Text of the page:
Florida Policy CEO says sales tax holidays aren't as helpful as you think
Shoppers in Florida will be saving at the cash register later this month.
The two week long Back-To-School sales tax holiday begins on July 24, 2023.
Sadaf Knight, CEO of Florida Policy Institute, tells WMFE's Talia Blake that you may not be saving as much as you think.
Listen to the full conversation in the player above.
Talia Blake: With inflation and all the other expenses families are dealing with, how much do these sales tax holidays actually help consumers? How effective are they?
Sadaf Knight: They're not as effective as you think they might be. When we do the research and look at who utilizes the sales tax and what kind of relief they provide, they don't actually promote economic growth or increase purchases by consumers, or provide targeted tax relief the way that we might expect. So, they do cost the state in terms of revenue that they're not collecting. But, there's better ways to provide relief to families in Florida who are facing issues like inflation and the rising cost of living.
Talia Blake: You said that consumers don't really get the benefit they think they're getting. So what about businesses? How do sales tax holidays impact businesses here in the state?
Sadaf Knight: Many people say that these periods where they don't collect sales tax actually increase economic activity, provide a boost in terms of retail, but that's not been found when we look at the research. They don't really encourage people to shift their spending habits in any way or the timing of their spending to fall within these timeframes to match up with when the exemptions are happening.
Talia Blake: So for businesses, it's not really a gain or a loss, in a sense?
Sadaf Knight: Not really, no.
Talia Blake: Governor Ron DeSantis signed the tax relief plan back in March, which he says the back to school tax holiday will save Floridians some $160 million in total. Is there anything new added to the list this year for back to school savings that residents should know about?
Sadaf Knight: No, I don't think so. This is the 21st time since 1998, that Florida has had a back-to-school sales tax holiday. The length has varied from three days to 10 days, but this year it's a two week period. It includes the usual exemptions for things like clothing, footwear, wallets, bags, school supplies, and also computers. So no, I don't think there's anything new in this particular sales tax holiday this year.
Talia Blake: The back-to-school sales tax holiday is starting soon on July 24th, but that is not the only sales tax holiday that we have in this state. In total, can you talk to me about the impact of sales tax holidays here in Florida?
Sadaf Knight: There's six sales tax holidays that were included in this tax package. There's the Energy Star appliances, one for natural gas ranges and cooktops, the back-to-school one, disaster preparedness, the Freedom Summer sales tax holiday and the skilled worker Tool Time sales tax holiday. These all together cost the state $637 million, and they're for various things. As I mentioned before, they don't always promote the kind of economic growth that we think they will. And it's often wealthier taxpayers who are best positioned to benefit from these holidays, since they have more flexibility when it comes to shifting when they might buy something, or take advantage of the tax break, which if you're a family that's more constrained with your household budget, you might not have that flexibility to do so.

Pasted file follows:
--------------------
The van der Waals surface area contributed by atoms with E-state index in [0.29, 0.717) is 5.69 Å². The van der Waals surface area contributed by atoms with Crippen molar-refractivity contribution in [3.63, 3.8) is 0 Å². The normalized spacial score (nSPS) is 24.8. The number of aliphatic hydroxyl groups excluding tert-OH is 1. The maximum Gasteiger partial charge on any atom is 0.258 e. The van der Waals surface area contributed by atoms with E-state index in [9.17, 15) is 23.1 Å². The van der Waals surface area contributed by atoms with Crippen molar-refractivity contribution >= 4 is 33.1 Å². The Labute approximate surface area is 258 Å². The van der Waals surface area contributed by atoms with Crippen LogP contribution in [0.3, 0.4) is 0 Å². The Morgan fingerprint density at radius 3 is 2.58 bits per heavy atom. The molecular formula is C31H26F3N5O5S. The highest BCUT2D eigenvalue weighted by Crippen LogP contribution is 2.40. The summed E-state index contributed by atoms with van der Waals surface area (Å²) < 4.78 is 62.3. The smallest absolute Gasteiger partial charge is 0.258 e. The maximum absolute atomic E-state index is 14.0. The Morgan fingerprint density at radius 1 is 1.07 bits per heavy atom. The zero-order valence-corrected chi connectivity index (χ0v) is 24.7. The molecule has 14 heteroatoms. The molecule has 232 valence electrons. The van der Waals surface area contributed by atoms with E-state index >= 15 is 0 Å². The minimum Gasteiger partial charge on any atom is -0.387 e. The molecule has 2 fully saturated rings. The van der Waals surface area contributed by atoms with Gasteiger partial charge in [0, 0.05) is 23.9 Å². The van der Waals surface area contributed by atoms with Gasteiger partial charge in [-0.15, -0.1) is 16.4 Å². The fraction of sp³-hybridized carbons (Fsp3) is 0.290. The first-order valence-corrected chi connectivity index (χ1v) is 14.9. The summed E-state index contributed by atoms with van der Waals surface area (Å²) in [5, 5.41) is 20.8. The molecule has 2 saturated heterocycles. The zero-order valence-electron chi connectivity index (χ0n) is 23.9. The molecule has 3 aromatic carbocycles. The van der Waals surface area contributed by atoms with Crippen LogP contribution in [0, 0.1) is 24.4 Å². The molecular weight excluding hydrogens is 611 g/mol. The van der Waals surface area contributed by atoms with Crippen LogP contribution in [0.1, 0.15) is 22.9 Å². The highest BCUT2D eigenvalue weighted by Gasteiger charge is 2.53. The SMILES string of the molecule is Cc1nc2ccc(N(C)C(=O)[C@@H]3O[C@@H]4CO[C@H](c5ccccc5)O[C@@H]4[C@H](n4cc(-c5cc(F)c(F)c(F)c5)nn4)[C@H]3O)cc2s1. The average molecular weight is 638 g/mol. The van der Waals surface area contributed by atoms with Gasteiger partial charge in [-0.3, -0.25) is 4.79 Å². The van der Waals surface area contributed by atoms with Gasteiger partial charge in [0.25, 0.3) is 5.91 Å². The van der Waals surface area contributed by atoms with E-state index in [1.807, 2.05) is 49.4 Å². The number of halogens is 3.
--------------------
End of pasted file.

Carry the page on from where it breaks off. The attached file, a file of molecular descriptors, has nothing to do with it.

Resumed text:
Talia Blake: You said that these sales tax holidays aren't really the best way to give relief to Florida. So what other ways could this state give relief to Floridians when it comes to their finances and buying supplies like this?
Sadaf Knight: One way that many other states have enacted is to establish a state level Earned Income Tax Credit. So at the federal level, there's a earned income tax credit that provides a refund or credit to working families working taxpayers. And it's targeted because it's based on your income. So it phases out as your income and you know increases. Many other states have such an earned income tax credit at the state level, and Florida does not. And this definitely would put money directly back into the budgets of Florida's workers and families. If we had what we're calling a Working Floridians Tax Rebate, it would directly benefit over 2 million families making low to moderate incomes, and put $1 billion back into their pockets. So that's $500 per taxpayer, which is pretty significant. And that would go directly to people who are most impacted by economic forces, like inflation and cost of living low wages, things like that.
Talia Blake: Yeah, and we know with inflation right now that things like school supplies are not the cheapest they've been.
Sadaf Knight: Correct.